Behind-the-scenes in Berlin
Madame Tussauds is known the world over for its accurate waxwork depictions of celebrities, political figures and sporting legends. An important but less obvious feature of each museum is the sets the figures are presented in. Philipp van Stratum of P&P Projects in the Netherlands, which recently finished working on the new Madame Tussauds Berlin, gives Park World a little insight.
is the first new Madame Tussauds to be built under the ownership of Merlin Entertainments, but has a similar blueprint to the Washington site. We were responsible for the theming and fit out of the job, which meant building walls, scenic elements, backdrops and props for the characters.
We first worked on Madame Tussauds in Amsterdam, where we built a huge animated character. Generally, there are a lot more interactive elements than there used to be in each Tussauds attraction. Unlike Amsterdam, however, where you find highly-detailed medieval streets, there is less traditional theming in Berlin and the sets are more abstract.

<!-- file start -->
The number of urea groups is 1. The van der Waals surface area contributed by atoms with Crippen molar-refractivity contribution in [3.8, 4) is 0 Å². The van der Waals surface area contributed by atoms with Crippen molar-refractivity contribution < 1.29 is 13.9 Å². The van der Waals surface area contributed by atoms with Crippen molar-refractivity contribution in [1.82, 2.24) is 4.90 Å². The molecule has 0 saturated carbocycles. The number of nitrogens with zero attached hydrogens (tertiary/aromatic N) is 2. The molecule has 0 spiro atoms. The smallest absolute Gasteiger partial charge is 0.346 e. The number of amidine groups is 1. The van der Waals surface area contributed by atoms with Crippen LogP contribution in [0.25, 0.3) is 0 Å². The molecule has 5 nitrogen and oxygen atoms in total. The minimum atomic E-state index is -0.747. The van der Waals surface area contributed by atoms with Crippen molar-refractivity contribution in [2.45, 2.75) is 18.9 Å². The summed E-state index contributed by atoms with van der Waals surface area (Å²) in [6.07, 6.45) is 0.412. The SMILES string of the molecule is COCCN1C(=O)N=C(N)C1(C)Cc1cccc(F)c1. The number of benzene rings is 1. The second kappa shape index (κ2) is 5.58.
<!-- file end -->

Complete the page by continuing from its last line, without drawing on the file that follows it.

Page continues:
Working in capital cities is always a challenge when you consider the logistics and the fact that the multi-layered buildings used were usually not designed for this purpose. The time scale involved in construction can also be a challenge, but we have a good relationship with Merlin, and have done many projects with them now.
Our first job for Tussauds, as the company was then, was in the early nineties when the London Planetarium had a major facelift. Since then we have been involved in the production and development of several Merlin brands, and we love them all because we can use our skills in different ways. My personal favourite, however, is the original Madame Tussauds site in London because of the Spirit of London taxi ride. I am a great fan of dark rides, especially if they are well made and can surprise and inspire me. This one did.